There is a filmed lecture on the Swedish academic system given by Adam Gray, Lecturer in English with a specialization in Academic Writing, from Centre for Teaching and Learning (AKL) that may be useful for students. The lecture, which is not subtitled, is split into six parts:

The credit system, the academic year and degrees 
Independent study, course literature, web portals and evaluations
Examinations, group work and re-sits 
Support and service for students, disciplinary measures
Critical thinking
Plagiarism and referencing/citation

Malmö University Library offers information on:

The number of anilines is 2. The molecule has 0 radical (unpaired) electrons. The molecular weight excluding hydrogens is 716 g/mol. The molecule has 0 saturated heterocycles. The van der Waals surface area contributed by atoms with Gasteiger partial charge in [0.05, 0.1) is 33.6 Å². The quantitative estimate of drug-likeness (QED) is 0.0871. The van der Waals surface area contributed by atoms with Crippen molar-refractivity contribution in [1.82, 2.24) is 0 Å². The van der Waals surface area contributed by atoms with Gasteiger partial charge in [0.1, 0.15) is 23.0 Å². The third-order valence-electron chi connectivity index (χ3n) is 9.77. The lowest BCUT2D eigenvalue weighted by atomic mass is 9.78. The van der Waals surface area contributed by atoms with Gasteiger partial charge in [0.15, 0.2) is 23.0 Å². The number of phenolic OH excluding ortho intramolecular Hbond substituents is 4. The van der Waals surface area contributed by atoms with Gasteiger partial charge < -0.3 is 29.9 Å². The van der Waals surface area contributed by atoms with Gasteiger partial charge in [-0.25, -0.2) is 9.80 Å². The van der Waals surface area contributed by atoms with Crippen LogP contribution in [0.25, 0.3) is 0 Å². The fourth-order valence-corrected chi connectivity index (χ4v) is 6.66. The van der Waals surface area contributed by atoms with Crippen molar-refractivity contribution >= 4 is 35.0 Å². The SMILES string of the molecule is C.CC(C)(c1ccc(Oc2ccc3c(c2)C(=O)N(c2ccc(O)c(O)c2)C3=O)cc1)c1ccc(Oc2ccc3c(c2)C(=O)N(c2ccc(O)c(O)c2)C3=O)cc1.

Scholarly texts and search information  
Referencing styles 

Here is further material from other universities:

Lund University offers an internet based course called Writing in English at University. The course also has a Youtube channel which includes a playlist of video lectures.

Students need an in-depth understanding of the course/programme

Students need an overview in order to plan their work, understand what is expected of them and be able to take responsibility for their studies. This is what you can do to support students and facilitate your own work as a teacher:

  • give students a run-through of the syllabus and explain key terms that are specific to the University;
  • explain how the learning outcomes, activities, examinations and assessment in this particular course are interconnected;
  • provide feedback via previous course evaluations in order to motivate them to complete a course evaluation themselves;